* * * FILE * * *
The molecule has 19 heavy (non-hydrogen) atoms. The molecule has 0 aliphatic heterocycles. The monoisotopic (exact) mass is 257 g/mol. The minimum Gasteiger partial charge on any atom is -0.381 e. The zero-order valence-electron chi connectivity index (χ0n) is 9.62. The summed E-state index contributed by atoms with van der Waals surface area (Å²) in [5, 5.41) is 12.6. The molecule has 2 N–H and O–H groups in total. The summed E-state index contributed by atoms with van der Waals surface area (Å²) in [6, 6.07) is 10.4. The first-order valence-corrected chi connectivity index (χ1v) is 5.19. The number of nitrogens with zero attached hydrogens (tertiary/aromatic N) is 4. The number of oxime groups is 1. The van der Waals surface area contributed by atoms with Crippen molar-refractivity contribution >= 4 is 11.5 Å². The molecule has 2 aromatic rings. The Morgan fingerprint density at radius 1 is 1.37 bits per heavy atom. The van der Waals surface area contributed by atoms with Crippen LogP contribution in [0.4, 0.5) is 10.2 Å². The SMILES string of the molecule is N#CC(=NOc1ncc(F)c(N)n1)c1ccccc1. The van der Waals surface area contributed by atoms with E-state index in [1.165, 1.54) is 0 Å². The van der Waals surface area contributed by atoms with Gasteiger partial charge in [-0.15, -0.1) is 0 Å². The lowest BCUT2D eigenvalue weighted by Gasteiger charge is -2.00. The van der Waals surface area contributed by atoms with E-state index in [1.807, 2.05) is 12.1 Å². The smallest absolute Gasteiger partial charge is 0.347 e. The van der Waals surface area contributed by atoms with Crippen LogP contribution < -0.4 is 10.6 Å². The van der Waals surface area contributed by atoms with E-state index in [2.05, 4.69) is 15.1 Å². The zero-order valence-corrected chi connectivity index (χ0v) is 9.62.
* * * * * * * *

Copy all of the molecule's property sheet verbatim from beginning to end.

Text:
The molecule has 19 heavy (non-hydrogen) atoms. The molecule has 0 aliphatic heterocycles. The monoisotopic (exact) mass is 257 g/mol. The minimum Gasteiger partial charge on any atom is -0.381 e. The zero-order valence-electron chi connectivity index (χ0n) is 9.62. The summed E-state index contributed by atoms with van der Waals surface area (Å²) in [5, 5.41) is 12.6. The molecule has 2 N–H and O–H groups in total. The summed E-state index contributed by atoms with van der Waals surface area (Å²) in [6, 6.07) is 10.4. The first-order valence-corrected chi connectivity index (χ1v) is 5.19. The number of nitrogens with zero attached hydrogens (tertiary/aromatic N) is 4. The number of oxime groups is 1. The van der Waals surface area contributed by atoms with Crippen molar-refractivity contribution >= 4 is 11.5 Å². The molecule has 2 aromatic rings. The Morgan fingerprint density at radius 1 is 1.37 bits per heavy atom. The van der Waals surface area contributed by atoms with Crippen LogP contribution in [0.4, 0.5) is 10.2 Å². The SMILES string of the molecule is N#CC(=NOc1ncc(F)c(N)n1)c1ccccc1. The van der Waals surface area contributed by atoms with E-state index in [1.165, 1.54) is 0 Å². The van der Waals surface area contributed by atoms with Gasteiger partial charge in [-0.15, -0.1) is 0 Å². The lowest BCUT2D eigenvalue weighted by Gasteiger charge is -2.00. The van der Waals surface area contributed by atoms with E-state index in [1.807, 2.05) is 12.1 Å². The smallest absolute Gasteiger partial charge is 0.347 e. The van der Waals surface area contributed by atoms with Crippen LogP contribution < -0.4 is 10.6 Å². The van der Waals surface area contributed by atoms with E-state index in [2.05, 4.69) is 15.1 Å². The zero-order valence-corrected chi connectivity index (χ0v) is 9.62.